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June 1990 (Volume 68)
Jared B. Jobe
Andrew A. White
Catherine L. Kelley
David J. Mingay
Marcus J. Sanchez
Elizabeth F. Loftus
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Complex questions in health surveys place heavy cognitive demands on respondents, prompting researchers to appraise how specific cognitive interventions may improve the accuracy of people’s answers. Investigators in one experiment asked participants to recall visits to medical providers in forward, backward, or no particular order, and matched results with providers’ records. “Free” recall proved marginally superior to forward or backward ordering, although overall respondents underreported the number of visits by 20 percent; participants’ gender and self-reported health status, among other factors, also affected quality of recall. The experiment lends support to contentions that the methods of cognitive science applied to survey research better the accuracy of population survey data.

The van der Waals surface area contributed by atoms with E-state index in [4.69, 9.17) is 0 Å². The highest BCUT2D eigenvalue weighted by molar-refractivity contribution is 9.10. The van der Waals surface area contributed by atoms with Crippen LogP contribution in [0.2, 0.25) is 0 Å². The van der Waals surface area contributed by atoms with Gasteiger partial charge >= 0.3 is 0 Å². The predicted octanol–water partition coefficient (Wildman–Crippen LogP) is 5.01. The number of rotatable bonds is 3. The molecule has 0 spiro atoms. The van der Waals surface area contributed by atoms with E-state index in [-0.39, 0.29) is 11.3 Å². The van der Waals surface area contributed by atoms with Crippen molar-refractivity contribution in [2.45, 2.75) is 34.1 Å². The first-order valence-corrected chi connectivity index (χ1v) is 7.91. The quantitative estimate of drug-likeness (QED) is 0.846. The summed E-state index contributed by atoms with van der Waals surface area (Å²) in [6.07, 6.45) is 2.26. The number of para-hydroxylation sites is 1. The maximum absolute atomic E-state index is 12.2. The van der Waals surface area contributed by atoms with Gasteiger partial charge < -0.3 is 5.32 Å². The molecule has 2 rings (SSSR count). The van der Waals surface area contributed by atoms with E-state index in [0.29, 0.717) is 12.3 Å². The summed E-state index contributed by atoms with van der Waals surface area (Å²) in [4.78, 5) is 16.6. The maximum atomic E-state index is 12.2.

Author(s): Jared B. Jobe; Andrew A. White; Catherine L. Kelley; David J. Mingay; Marcus J. Sanchez; Elizabeth F. Loftus
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Volume 68, Issue 2 (pages 171–189) Published in 1990
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The Milbank Quarterly’s multidisciplinary approach and commitment to applying the best empirical research to practical policymaking offers in-depth assessments of the social, economic, historical, legal, and ethical dimensions of health and health care policy.